watch to prevent accidents, permit
ting nobody to trespass upon the road.
Special men were stationed at the tele
phones which had been placed at short
intervals along the road. An arrange
ment had been made with the Long
Island railroad, to keep trains from
blocking the crossing at AlberUon
and flagmen were posted at the cross
ings to prevent accidents from col
lision. For half a mile on each side
of the finish no one except those on
the official reviewing stand were al
lowed on or near the track.
It was shortly before half past six
this morning, when the powerful
racers made ready for the big race
The order of the starting had pre
viously been decided by lot and there
was no difficulty or confusion, as each
machine bore its respective number,
and was held in readiness to lii up
for the stait wlien Its turn came. The
start was made from the grand stand
north of Mineola. At the crack of the
starter's pistol at 6:30 a. m., the 120
horse power Mercedes car, entered by
Kobert Graves, of the German team,
ami driven by .lenatzky, leaped over
the starting line and was soon lost
to sight. The spectators on the grand
stand cheeied enthusiastically when
the first machine started on Its course
and every one of the machines came
in for lis share of cheering, but the
American cars received more than
Duray, on a 130-horse power Do Dis
trich, entered by the French maker,
was the second to cross the line, and
he, in tu:n, was followed by Dingley,
on a CO-horse power Pope-Toledo, en
tered by A. L. Pope. Then followed
Lancia, the gTeat racer, on an Italian
Fiat car of 110-horse power, enterul
by Hollander & Tangemann. Every
thing went like clock work, and there
was not the slightest bitch in thd
starting. One after another the putt
ing and snorting machines were re
leased by the starter's pistol, and
sped away like miniature tornadoes.
They followed each otner In the fol
lowing order: After l.anela came
Warden in a 120-horse power Mer
cedes, entered from Germany by John
II. Warden; then Wagner in an 80
horse power Darracq, entered by Dar
rucq & Co.; Tracy, in a 120-horse
jiower Locomobile, entered by Dr. H.
K. Thomas; Nazzaro, in a 110-horse
power Flat, entered by Hollander &
Tangemann; Campbell, in a Ho-horse
power Mercedes, entered by S. H.
Stevens; Szisz, In a Ho-horse power
llanault, entered by Kanauit Freres;
C.iristie, In a Oo-horse power Christie,
entered by .lames L. Hreese; Celrino,
m a ll'i-horae power Fiat, Entered by
Hollander & Tangemann; Keene, In a
120-horse power Mercedes, entered by
himself; Heath, in a 120 horse power
Panhard, entered by the manufactur
ers. Pun hard & Lavosor; Lytle, In a
RICHARD A. McCURDY.
i Ar 70 years.
f Native of New York.
Orad ualfvl in law from liar-
vard In 1 ."..".
4 Appointed attorney for the Mu-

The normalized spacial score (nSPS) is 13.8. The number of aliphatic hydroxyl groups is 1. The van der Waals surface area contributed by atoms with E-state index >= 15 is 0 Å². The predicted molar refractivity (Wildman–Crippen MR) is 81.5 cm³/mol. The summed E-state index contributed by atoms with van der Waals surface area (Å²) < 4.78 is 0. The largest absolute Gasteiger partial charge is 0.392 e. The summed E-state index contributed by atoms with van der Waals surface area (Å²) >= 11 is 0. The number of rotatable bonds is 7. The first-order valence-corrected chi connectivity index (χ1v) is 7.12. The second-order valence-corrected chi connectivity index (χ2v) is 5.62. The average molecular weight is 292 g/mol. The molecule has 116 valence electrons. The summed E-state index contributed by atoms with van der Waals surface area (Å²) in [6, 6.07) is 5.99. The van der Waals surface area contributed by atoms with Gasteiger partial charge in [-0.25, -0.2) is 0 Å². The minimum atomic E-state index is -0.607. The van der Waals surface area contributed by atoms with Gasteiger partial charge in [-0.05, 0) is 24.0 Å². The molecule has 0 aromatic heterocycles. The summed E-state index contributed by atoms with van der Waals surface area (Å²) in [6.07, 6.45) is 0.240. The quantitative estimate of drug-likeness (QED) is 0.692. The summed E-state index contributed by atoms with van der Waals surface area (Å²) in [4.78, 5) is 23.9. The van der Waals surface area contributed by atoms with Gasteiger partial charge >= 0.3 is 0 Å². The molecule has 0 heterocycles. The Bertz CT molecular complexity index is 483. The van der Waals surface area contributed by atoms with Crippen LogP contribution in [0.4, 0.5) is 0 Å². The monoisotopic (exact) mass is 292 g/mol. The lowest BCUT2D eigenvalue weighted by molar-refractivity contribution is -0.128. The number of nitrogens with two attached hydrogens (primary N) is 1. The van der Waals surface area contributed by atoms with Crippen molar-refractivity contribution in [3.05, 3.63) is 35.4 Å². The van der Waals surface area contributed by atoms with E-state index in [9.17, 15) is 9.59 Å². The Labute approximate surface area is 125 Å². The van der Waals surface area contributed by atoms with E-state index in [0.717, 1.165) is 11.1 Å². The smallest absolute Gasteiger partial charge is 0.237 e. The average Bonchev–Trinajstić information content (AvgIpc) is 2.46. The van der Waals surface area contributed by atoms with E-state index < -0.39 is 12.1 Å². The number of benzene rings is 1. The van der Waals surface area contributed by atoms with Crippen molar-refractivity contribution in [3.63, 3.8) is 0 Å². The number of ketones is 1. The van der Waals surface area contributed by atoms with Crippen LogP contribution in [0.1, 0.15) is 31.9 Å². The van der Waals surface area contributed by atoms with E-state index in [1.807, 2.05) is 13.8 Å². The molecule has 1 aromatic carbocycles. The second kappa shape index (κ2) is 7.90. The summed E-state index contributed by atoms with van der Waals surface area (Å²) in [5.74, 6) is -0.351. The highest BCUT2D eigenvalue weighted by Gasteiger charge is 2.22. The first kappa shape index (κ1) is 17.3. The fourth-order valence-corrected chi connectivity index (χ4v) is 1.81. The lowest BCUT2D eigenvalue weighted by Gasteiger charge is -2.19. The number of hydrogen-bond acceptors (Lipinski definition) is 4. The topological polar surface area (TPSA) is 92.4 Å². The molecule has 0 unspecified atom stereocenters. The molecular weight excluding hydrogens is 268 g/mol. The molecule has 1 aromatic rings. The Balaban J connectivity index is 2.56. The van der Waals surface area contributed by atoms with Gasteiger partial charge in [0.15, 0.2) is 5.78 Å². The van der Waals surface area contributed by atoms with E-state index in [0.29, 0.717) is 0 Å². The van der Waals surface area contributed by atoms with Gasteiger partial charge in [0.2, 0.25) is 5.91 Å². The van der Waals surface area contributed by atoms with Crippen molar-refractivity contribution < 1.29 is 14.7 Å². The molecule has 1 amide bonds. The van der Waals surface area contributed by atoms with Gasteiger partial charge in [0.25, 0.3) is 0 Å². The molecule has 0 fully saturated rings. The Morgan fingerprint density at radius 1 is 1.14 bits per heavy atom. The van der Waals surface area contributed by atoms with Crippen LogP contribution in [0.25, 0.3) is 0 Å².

t tual Life Insurance company in
4 Elected vice president of the if
company in 1 8t'.5.
Klecled president of the Mil- V
tual Life In lS!u.
Is a son of the late Kobert H. t
McCurdy. who was a director of
the Mutual Life.
Is worth at least $.W.non,oon.
Salary, SIjii.oimi jier year, the
4 laigest Insurance company salary
4 In the world.
4 Takes an active part In the
routine business of the company, it
4 Kxcept for occasional week-
end parties, he entertains very
little. , . Tf
New York, Oct. 14. The family of
Richard A. McCurdy, who has done
so well in the insurance business, one
of them having testified at the Insur
ance Investigation of family emolu-
ROBERT H. McCURDY.
menta amounting to $4,534,120.49, live
In no such pretentious style as do the
McCalls, . Hydes, Alexanders, or other
Insurance dignitaries who do not re
ceive nearly as big salaries. -
Richard A. McCurdy, of ' the Mu
tual, who gets $150,000 a year for
being president, has quiet tasVs, and
this trait of the father Is shown In
the succeeding generation. Mr. Mc
Call Is president of the New York
Life, and gets $50,000 a year less than
Mr. McCurdy, but during the past four
90-horse power Pope-Toledo, entered
by A. L. Pope; Chevrolet, In a 90
hrose power Flat, entered by Holland
er & Tangemann; Werner, In a 120
horse power Mercedes, entered by C.
C. Dlnsmore; Hamery, In ar 80-horse
power Darracq, entered by the manu
facturers; Whfte, in a White sienna
car, entered by himself, and Sartori, in
a 90-horse power Fiat, entered by A.
Long before the last car had started,
some of the first cars had rouuled
the circuit and pissed In frjnt of "be
grand stand on the!, second ci.cuit.
1 !iy were io.ic!iy ehe u when tnet
flashed by. Excellent speed was made
and it Is expected that home re?ords
will be broken. The Itallpn and
French cars sej.n to be favorites and
H Is bell vel ilia', the rc- l 'in ween
them, ii will be o.n time in the
afternoon before '.he race will be fin
ished. Heath, who won last year's race In
an American car, drove a French car
tnis year and finished second. Tracy,
in an American machine, was third.
Lancia, in an Italian car, finished
fourth. I-aneia, who led up to the
time of his collision ih the eighth
round, protested the race. His driv